Remixing the 2013 NFL draft

What would have happened if the 2014 class would have been eligible?

Updated: May 8, 2013, 12:21 PM ET
By Mel Kiper Jr. | ESPN Insider
Teddy BridgewaterChris Faytok/US PresswireWhere would Teddy Bridgewater have been considered in the 2013 draft?

It tells you plenty about the 2013 NFL draft that one of the questions I was asked most often was: "Where would Jadeveon Clowney have gone in this class?"

The answer is easy -- he would have gone No. 1.

That said, it's not an easy case to make for every draft. So don't blow it out of proportion. While Clowney is the definition of an elite NFL draft prospect at his position, those last three words are important. At. His. Position.

For instance, there's no way he goes before Andrew Luck in 2012. That doesn't happen. I could watch the hit against Michigan on a continuous loop for 24 hours and would still tell you the same thing. While Clowney is an extraordinary prospect, the possibility to land a franchise QB will always supercede anything else. So there's also the possibility he doesn't go ahead of Robert Griffin III, either.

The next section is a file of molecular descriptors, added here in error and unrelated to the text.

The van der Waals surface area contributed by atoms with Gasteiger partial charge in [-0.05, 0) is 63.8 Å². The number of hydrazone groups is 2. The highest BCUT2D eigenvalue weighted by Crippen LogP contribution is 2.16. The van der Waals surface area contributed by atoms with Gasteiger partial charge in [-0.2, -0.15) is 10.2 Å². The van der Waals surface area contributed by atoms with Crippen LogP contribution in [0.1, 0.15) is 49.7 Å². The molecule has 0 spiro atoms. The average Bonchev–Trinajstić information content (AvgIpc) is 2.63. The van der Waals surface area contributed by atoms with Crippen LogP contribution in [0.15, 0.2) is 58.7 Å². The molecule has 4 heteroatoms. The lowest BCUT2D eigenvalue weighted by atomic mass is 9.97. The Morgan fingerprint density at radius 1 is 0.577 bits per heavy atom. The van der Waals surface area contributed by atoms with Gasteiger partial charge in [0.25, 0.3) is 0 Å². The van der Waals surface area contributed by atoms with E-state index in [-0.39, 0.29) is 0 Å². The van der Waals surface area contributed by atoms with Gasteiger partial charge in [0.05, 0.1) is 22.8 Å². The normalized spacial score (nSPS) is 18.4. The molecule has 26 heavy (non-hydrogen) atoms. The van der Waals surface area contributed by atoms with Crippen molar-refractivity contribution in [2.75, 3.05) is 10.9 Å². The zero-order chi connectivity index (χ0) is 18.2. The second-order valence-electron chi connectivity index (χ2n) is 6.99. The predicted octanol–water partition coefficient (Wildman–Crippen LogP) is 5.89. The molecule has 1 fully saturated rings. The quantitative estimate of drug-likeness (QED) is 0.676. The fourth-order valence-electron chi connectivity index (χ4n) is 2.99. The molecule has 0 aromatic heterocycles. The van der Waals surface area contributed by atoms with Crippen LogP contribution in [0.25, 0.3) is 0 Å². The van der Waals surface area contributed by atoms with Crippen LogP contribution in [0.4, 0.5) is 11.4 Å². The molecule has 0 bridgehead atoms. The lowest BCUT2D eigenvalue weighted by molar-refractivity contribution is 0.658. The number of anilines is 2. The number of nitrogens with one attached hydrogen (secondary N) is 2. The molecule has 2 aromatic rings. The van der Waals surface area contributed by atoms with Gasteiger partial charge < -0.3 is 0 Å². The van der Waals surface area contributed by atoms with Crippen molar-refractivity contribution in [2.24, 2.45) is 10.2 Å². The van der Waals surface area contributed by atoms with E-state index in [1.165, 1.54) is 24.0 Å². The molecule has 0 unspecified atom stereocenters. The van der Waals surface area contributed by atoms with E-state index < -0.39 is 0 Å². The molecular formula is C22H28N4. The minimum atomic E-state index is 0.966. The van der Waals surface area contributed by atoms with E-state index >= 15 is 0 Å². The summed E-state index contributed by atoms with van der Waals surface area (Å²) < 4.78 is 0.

I point that out because even as we enter a year where it seems like a given that Clowney will hear his name called first next April, don't forget about the quarterbacks. If Teddy Bridgewater takes another huge step forward this season, and you have a QB-needy team drafting at No. 1 (and that tends to happen), it's absolutely a possibility that Clowney could get bypassed at the top of the board.

But as we said, he wouldn't have in the 2013 draft. Now that you have my new Big Board, let's take a look at draft situations that could have been changed had any of the following top 2014 prospects been available. In some cases, the player hadn't spent three years in college football, while in other cases the player decided to stay in college.

More Kiper NFL draft content:

First 2014 Big Board | The next 25 | Remixing the 2013 draft


Jadeveon Clowney

The player: The current No. 1 prospect for 2014, Clowney is a potentially dominant pass-rusher at the next level.

Mel Kiper Jr.

Football analyst